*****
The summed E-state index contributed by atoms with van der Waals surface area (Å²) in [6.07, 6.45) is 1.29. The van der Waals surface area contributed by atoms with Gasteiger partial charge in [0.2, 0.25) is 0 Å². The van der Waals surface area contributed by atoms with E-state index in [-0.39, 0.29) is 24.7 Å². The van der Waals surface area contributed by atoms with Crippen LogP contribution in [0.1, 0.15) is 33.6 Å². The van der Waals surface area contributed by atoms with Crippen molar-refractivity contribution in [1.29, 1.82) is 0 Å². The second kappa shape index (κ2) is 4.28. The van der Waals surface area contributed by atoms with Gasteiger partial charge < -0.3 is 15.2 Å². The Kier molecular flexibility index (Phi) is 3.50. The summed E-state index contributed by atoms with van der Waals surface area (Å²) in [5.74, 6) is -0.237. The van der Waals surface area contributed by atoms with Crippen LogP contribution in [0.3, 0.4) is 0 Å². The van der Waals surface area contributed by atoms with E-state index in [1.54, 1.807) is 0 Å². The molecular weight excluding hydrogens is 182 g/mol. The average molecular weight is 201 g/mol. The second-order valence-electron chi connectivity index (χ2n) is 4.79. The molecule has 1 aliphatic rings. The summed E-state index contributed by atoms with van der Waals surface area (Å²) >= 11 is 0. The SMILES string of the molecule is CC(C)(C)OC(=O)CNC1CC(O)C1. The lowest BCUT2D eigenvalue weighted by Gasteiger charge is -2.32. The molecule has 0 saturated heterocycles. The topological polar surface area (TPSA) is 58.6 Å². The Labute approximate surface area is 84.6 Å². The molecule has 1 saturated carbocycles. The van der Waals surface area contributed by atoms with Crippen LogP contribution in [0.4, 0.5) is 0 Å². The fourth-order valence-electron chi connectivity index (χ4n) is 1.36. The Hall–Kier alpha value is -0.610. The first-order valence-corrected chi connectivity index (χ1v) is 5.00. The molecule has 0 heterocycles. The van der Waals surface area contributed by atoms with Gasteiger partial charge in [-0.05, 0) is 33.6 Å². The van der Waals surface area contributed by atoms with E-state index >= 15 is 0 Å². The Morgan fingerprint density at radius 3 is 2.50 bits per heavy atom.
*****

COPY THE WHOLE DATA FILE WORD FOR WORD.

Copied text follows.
The summed E-state index contributed by atoms with van der Waals surface area (Å²) in [6.07, 6.45) is 1.29. The van der Waals surface area contributed by atoms with Gasteiger partial charge in [0.2, 0.25) is 0 Å². The van der Waals surface area contributed by atoms with E-state index in [-0.39, 0.29) is 24.7 Å². The van der Waals surface area contributed by atoms with Crippen LogP contribution in [0.1, 0.15) is 33.6 Å². The van der Waals surface area contributed by atoms with Crippen molar-refractivity contribution in [1.29, 1.82) is 0 Å². The second kappa shape index (κ2) is 4.28. The van der Waals surface area contributed by atoms with Gasteiger partial charge < -0.3 is 15.2 Å². The Kier molecular flexibility index (Phi) is 3.50. The summed E-state index contributed by atoms with van der Waals surface area (Å²) in [5.74, 6) is -0.237. The van der Waals surface area contributed by atoms with Crippen LogP contribution in [0.3, 0.4) is 0 Å². The van der Waals surface area contributed by atoms with E-state index in [1.54, 1.807) is 0 Å². The molecular weight excluding hydrogens is 182 g/mol. The average molecular weight is 201 g/mol. The second-order valence-electron chi connectivity index (χ2n) is 4.79. The molecule has 1 aliphatic rings. The summed E-state index contributed by atoms with van der Waals surface area (Å²) >= 11 is 0. The SMILES string of the molecule is CC(C)(C)OC(=O)CNC1CC(O)C1. The lowest BCUT2D eigenvalue weighted by Gasteiger charge is -2.32. The molecule has 0 saturated heterocycles. The topological polar surface area (TPSA) is 58.6 Å². The Labute approximate surface area is 84.6 Å². The molecule has 1 saturated carbocycles. The van der Waals surface area contributed by atoms with Crippen LogP contribution in [0.4, 0.5) is 0 Å². The fourth-order valence-electron chi connectivity index (χ4n) is 1.36. The Hall–Kier alpha value is -0.610. The first-order valence-corrected chi connectivity index (χ1v) is 5.00. The molecule has 0 heterocycles. The van der Waals surface area contributed by atoms with Gasteiger partial charge in [-0.05, 0) is 33.6 Å². The van der Waals surface area contributed by atoms with E-state index >= 15 is 0 Å². The Morgan fingerprint density at radius 3 is 2.50 bits per heavy atom.